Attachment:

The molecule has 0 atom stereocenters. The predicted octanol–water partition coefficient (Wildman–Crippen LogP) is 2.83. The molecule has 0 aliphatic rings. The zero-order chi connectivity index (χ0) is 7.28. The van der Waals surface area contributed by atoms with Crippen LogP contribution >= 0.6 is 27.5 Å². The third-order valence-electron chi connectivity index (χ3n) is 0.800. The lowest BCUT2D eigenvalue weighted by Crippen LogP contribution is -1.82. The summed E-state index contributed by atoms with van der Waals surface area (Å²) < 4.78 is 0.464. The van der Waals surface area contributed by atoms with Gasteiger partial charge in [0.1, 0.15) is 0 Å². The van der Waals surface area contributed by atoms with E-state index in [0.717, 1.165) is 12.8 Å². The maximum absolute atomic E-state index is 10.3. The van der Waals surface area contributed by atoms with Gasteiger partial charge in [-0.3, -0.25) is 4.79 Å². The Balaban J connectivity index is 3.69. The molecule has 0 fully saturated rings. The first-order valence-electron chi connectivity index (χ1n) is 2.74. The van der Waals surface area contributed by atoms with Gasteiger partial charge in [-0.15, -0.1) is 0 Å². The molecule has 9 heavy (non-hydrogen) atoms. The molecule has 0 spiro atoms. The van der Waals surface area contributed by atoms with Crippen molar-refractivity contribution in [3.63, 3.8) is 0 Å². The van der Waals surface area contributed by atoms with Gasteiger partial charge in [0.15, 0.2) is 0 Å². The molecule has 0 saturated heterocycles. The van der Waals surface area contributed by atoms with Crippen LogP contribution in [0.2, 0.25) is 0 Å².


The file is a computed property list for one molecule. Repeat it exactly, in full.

The molecule has 0 atom stereocenters. The predicted octanol–water partition coefficient (Wildman–Crippen LogP) is 2.83. The molecule has 0 aliphatic rings. The zero-order chi connectivity index (χ0) is 7.28. The van der Waals surface area contributed by atoms with Crippen LogP contribution >= 0.6 is 27.5 Å². The third-order valence-electron chi connectivity index (χ3n) is 0.800. The lowest BCUT2D eigenvalue weighted by Crippen LogP contribution is -1.82. The summed E-state index contributed by atoms with van der Waals surface area (Å²) < 4.78 is 0.464. The van der Waals surface area contributed by atoms with Gasteiger partial charge in [0.1, 0.15) is 0 Å². The van der Waals surface area contributed by atoms with E-state index in [0.717, 1.165) is 12.8 Å². The maximum absolute atomic E-state index is 10.3. The van der Waals surface area contributed by atoms with Gasteiger partial charge in [-0.3, -0.25) is 4.79 Å². The Balaban J connectivity index is 3.69. The molecule has 0 fully saturated rings. The first-order valence-electron chi connectivity index (χ1n) is 2.74. The van der Waals surface area contributed by atoms with Gasteiger partial charge in [-0.15, -0.1) is 0 Å². The molecule has 9 heavy (non-hydrogen) atoms. The molecule has 0 spiro atoms. The van der Waals surface area contributed by atoms with Crippen molar-refractivity contribution in [3.63, 3.8) is 0 Å². The van der Waals surface area contributed by atoms with Gasteiger partial charge in [0.15, 0.2) is 0 Å². The molecule has 0 saturated heterocycles. The van der Waals surface area contributed by atoms with Crippen LogP contribution in [0.2, 0.25) is 0 Å².